I think this post does a great job of representing certain ideals of Mill. One of Mills main beliefs is that if a woman can do something just as well as a man and can compete with a man within the same arena, she is just as good as the man (page 679). I believe that in you marching band example you do a good job showing the equality in competition. This does not happen in all sports but clearly they are certain sports arenas in which woman and men can equally compete. One sport which I would consider is skiing. As a skier I many times notice female skiers who are better than male skiers. Mill might consider this equal competition and therefore say if a woman can compete in the same sport she is just as equal as the man. I think this issue must also be looked at from another perspective. Not to say that woman and men are unequal but in most sports they play with different style. Men seem to use more physical force and therefore many times it seems that based on playing style it would be hard for men and woman to compete in the same sport. I mean the bottom line is that the number one pick in the NBA draft is going to beat the number one pick in the WNAB draft in a game of one on one. Many men can dunk while most woman can’t. In a sport such as basketball I feel that competition and integrity of the game require the sport to separate men and woman. For certain sports I would say the opposite but in the case of basketball I feel Mill would realize many woman can’t compete with men and therefore should be playing in a different league. I would ask you to consider further how Mill may view the division in conventional sports.

    • Layne Simescu permalink
      April 11, 2011 4:06 PM

      Although both men and women compete in skiing, they are separated in competition. I was a downhill ski racer in high school. While the whole ski team is composed of both men and women, they compete separately as the “men’s team” and the “women’s team” of that school. Different courses are set for men and women, and the average speed of male skiers is quite a bit faster than female skiers. There may be some female skiers that are better than male skiers, but that can be said for any sport. I think a better example of a sport where men and women compete equally is cheerleading. They are on the same team, and have to go through the same tryout system. The male team and female team are not separate, but compete and perform together as one. The female athletes are mostly the center of attention, while the male part is to be the base strength and supportive part of the team. I think Mill would consider this equal competition because the male athlete and female athlete are performing in the same arena on the same team. Even though they play a little bit different roles on the team, they are overall working together to form the squad. I actually think that this sport may be considered one where the females are the prominent athletes, which doesn’t happen very often in sports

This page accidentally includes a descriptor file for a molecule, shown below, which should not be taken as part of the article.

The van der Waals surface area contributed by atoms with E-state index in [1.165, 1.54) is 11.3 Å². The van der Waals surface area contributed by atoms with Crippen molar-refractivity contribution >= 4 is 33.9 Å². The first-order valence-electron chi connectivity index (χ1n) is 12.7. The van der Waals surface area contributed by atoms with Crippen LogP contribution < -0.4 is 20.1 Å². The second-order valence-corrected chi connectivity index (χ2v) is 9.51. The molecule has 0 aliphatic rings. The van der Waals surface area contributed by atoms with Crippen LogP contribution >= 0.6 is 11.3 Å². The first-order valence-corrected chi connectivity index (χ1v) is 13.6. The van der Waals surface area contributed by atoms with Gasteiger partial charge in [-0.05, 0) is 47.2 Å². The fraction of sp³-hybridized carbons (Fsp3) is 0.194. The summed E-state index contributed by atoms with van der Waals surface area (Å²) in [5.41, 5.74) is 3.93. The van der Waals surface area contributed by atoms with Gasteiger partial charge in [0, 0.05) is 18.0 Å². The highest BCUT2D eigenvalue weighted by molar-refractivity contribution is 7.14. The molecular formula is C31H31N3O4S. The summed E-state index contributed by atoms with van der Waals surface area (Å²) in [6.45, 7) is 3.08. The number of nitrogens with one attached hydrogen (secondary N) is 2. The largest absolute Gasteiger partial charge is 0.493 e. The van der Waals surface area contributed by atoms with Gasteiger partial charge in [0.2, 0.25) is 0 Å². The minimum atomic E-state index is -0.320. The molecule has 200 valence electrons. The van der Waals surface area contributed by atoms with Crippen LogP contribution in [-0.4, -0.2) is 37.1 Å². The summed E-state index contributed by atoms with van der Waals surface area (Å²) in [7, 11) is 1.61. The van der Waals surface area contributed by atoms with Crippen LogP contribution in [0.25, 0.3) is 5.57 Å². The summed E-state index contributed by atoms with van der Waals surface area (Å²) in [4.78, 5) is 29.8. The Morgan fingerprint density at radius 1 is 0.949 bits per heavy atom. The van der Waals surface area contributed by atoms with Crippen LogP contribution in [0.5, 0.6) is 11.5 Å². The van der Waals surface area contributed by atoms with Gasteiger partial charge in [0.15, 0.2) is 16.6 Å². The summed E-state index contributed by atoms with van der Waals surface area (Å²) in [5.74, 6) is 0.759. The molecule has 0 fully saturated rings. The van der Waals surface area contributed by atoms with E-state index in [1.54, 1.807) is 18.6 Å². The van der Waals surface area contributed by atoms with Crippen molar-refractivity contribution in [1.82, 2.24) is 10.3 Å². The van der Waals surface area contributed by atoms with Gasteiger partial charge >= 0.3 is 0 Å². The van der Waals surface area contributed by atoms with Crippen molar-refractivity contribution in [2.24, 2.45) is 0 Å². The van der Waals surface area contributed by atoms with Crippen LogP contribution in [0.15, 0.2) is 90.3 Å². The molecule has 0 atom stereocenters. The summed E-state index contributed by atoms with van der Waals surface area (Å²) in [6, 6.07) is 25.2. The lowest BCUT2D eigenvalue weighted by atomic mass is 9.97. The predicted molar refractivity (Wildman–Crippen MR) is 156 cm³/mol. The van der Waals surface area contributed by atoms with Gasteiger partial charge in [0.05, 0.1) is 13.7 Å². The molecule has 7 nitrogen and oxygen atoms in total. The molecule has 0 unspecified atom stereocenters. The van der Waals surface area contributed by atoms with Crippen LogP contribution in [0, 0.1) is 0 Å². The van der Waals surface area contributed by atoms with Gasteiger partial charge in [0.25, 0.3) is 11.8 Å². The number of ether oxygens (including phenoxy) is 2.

3. Robert Tepper permalink
    April 11, 2011 4:10 PM

    I believe this post does a great job at proving that in certain settings and situations women are in every way equal to men. Strength, size, and speed are all extremely important factors in conventional sports. Therefore, those sports are not co-ed due to differing ability and, also very important, safety. It is always great to see both men and women competing side by side successfully, and marching band is a great example. Although there are many sports in which women are just as good as men, I want to turn attention to one specific case in which a woman succeeded in a conventional, separate sport. Below is a link to an article about a female kicker who appeared in an NCAA football game. Enjoy.

    • Peter Chutcharavan permalink
      April 17, 2011 11:52 PM

      Wow, that was an interesting article. I didn’t even know that women could (legally) play as part of a college football team. Thanks for bringing that to my attention!!!

  4. Shane Malone permalink
    April 11, 2011 4:25 PM

    I think that your post is great! I was in marching band all throughout my high school career. Who was good at instruments was very much spread evenly through both genders. To build of of something Layne said, another predominate female athlete sport is figure skating. While I realize that men do compete in the sport, I feel that the women in the sport get much more attention that the men that play the sport. Much like Jake said above, I think that a post about men and women in a conventional sport would be very interesting as well.